All this to say, there’s a huge opportunity to produce a cheese product that can actually give traditional dairy a run for its money at an affordable price. And, though none of the big players have broken into Big Cheese yet, it’s only a matter of time: Impossible Foods’ CFO David Lee announced in May that a big chunk of the company’s $300m Series E funding will be put toward researching and developing their own dairy platform.

Lab-grown meat

For consumers who really don’t want to let go of their beef, but are also aware of the health and environmental effects of meat production and consumption, cultured meat is a very interesting and futuristic alternative.

What’s the difference between plant-based and “lab-grown”? Lab-grown is the process of producing meat in a lab through the use of real animal cells, which eliminates the need to farm and slaughter animals. The market raised approximately $50m in capital investment in 2018 and has a lot of room to grow through aid in funding and research.

California-based Memphis Meats is one food technology company aiming to grow sustainable “cultured meat.” With $20m in funding, it’s still in the experimental and research phase, but aims to launch publicly in 2021.

A “cultured meatball” from Memphis Meats.

It pays to solve a public health issue

This isn’t just a trendy cause for marketers to get behind, it’s trendy for lawmakers too. New legislation and tax breaks incentivizing green companies will soon be a huge driver of momentum for plant-based startups.

Climate-focused laws and regulations like the Clean Water Act, the Clean Air Act, and the proposed Green New Deal all pose higher taxes for businesses and industries with large carbon footprints, while some include government subsidies and grants for environmentally sustainable businesses.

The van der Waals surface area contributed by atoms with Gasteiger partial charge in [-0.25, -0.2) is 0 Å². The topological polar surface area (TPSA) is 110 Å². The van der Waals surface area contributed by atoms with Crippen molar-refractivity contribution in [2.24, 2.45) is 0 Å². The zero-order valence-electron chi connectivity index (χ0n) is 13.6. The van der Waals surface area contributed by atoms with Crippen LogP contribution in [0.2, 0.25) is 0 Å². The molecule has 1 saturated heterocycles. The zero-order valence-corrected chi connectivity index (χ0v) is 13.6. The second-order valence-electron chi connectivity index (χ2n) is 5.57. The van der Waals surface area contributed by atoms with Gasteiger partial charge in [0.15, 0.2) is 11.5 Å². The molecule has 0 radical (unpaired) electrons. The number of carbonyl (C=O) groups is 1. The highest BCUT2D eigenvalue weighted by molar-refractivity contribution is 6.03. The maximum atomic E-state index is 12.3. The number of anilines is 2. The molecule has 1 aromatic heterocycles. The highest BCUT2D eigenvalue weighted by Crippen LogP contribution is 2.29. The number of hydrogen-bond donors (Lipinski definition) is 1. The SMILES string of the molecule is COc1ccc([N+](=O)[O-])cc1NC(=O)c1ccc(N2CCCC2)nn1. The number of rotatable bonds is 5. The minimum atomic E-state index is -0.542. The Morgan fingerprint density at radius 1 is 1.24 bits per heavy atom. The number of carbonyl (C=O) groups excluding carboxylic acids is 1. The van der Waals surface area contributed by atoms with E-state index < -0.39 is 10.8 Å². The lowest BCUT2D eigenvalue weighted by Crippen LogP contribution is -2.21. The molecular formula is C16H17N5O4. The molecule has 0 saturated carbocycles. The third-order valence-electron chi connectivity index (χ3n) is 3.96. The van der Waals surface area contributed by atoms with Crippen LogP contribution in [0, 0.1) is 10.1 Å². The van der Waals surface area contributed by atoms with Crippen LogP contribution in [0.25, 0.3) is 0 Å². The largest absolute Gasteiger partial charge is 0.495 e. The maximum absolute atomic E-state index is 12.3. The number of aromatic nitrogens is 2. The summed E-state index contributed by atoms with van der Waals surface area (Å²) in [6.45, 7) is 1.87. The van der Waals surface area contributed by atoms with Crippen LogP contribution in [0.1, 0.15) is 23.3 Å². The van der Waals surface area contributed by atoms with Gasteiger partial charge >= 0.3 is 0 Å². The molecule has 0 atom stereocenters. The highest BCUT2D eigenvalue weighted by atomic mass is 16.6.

While these policies help keep most corporations in line when it comes to maintaining ethical and sustainable production practices, not tainting their reputation is often their biggest motivator: Increasing awareness of the meat industry’s environmental impact adds pressure on producers to fund new plant-based products and Vennard argues that climate change is an increasingly popular industry for investors, celebrities, and political figures to put their money behind.

In terms of private funding, there are plenty of VCs and investment firms that focus specifically on “green” startups, like Breakthrough Energy Ventures (a $1B fund started by Bill Gates) or Swell (an ethical investing platform).

But, public funding is an alternate funding route for green startups: Grants like the Conservation Fund’s Green Business Grant are awarded to early-stage for-profit and nonprofit businesses alike (you can search other environmental grants through the Small Business Association here).

Whether they do it for PR or for the planet, big corporations and investors are pouring money into plant-based protein—and that’s a win for the environment and entrepreneurs.